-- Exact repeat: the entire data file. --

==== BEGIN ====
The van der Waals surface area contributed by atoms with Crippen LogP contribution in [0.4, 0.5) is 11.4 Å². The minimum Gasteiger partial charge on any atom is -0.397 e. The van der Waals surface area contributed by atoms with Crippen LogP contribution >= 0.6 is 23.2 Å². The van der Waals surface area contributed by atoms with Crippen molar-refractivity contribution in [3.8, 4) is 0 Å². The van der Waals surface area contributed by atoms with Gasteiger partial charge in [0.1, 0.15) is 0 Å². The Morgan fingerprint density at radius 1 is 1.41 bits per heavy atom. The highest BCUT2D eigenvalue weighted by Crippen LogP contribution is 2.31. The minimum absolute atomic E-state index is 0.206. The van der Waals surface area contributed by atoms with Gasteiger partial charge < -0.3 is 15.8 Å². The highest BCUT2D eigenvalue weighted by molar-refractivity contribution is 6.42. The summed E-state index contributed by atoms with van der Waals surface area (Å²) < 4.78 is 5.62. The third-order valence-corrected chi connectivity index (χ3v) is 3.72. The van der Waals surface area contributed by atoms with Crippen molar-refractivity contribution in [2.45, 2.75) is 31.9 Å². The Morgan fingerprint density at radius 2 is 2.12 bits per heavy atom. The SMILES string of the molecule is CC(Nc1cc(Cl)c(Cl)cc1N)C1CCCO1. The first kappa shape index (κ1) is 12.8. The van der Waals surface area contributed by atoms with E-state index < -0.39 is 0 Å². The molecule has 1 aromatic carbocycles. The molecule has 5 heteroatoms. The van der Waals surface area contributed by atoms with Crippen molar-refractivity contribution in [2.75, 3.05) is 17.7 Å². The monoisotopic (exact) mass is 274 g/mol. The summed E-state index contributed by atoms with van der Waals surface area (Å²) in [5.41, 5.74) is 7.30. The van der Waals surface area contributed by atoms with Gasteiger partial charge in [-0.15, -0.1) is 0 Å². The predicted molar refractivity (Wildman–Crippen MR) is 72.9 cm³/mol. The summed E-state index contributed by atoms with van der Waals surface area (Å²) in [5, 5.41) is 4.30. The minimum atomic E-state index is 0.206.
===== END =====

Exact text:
The van der Waals surface area contributed by atoms with Crippen LogP contribution in [0.4, 0.5) is 11.4 Å². The minimum Gasteiger partial charge on any atom is -0.397 e. The van der Waals surface area contributed by atoms with Crippen LogP contribution >= 0.6 is 23.2 Å². The van der Waals surface area contributed by atoms with Crippen molar-refractivity contribution in [3.8, 4) is 0 Å². The van der Waals surface area contributed by atoms with Gasteiger partial charge in [0.1, 0.15) is 0 Å². The Morgan fingerprint density at radius 1 is 1.41 bits per heavy atom. The highest BCUT2D eigenvalue weighted by Crippen LogP contribution is 2.31. The minimum absolute atomic E-state index is 0.206. The van der Waals surface area contributed by atoms with Gasteiger partial charge < -0.3 is 15.8 Å². The highest BCUT2D eigenvalue weighted by molar-refractivity contribution is 6.42. The summed E-state index contributed by atoms with van der Waals surface area (Å²) < 4.78 is 5.62. The third-order valence-corrected chi connectivity index (χ3v) is 3.72. The van der Waals surface area contributed by atoms with Crippen molar-refractivity contribution in [2.45, 2.75) is 31.9 Å². The Morgan fingerprint density at radius 2 is 2.12 bits per heavy atom. The SMILES string of the molecule is CC(Nc1cc(Cl)c(Cl)cc1N)C1CCCO1. The first kappa shape index (κ1) is 12.8. The van der Waals surface area contributed by atoms with E-state index < -0.39 is 0 Å². The molecule has 1 aromatic carbocycles. The molecule has 5 heteroatoms. The van der Waals surface area contributed by atoms with Crippen molar-refractivity contribution in [2.75, 3.05) is 17.7 Å². The monoisotopic (exact) mass is 274 g/mol. The summed E-state index contributed by atoms with van der Waals surface area (Å²) in [5.41, 5.74) is 7.30. The van der Waals surface area contributed by atoms with Gasteiger partial charge in [-0.15, -0.1) is 0 Å². The predicted molar refractivity (Wildman–Crippen MR) is 72.9 cm³/mol. The summed E-state index contributed by atoms with van der Waals surface area (Å²) in [5, 5.41) is 4.30. The minimum atomic E-state index is 0.206.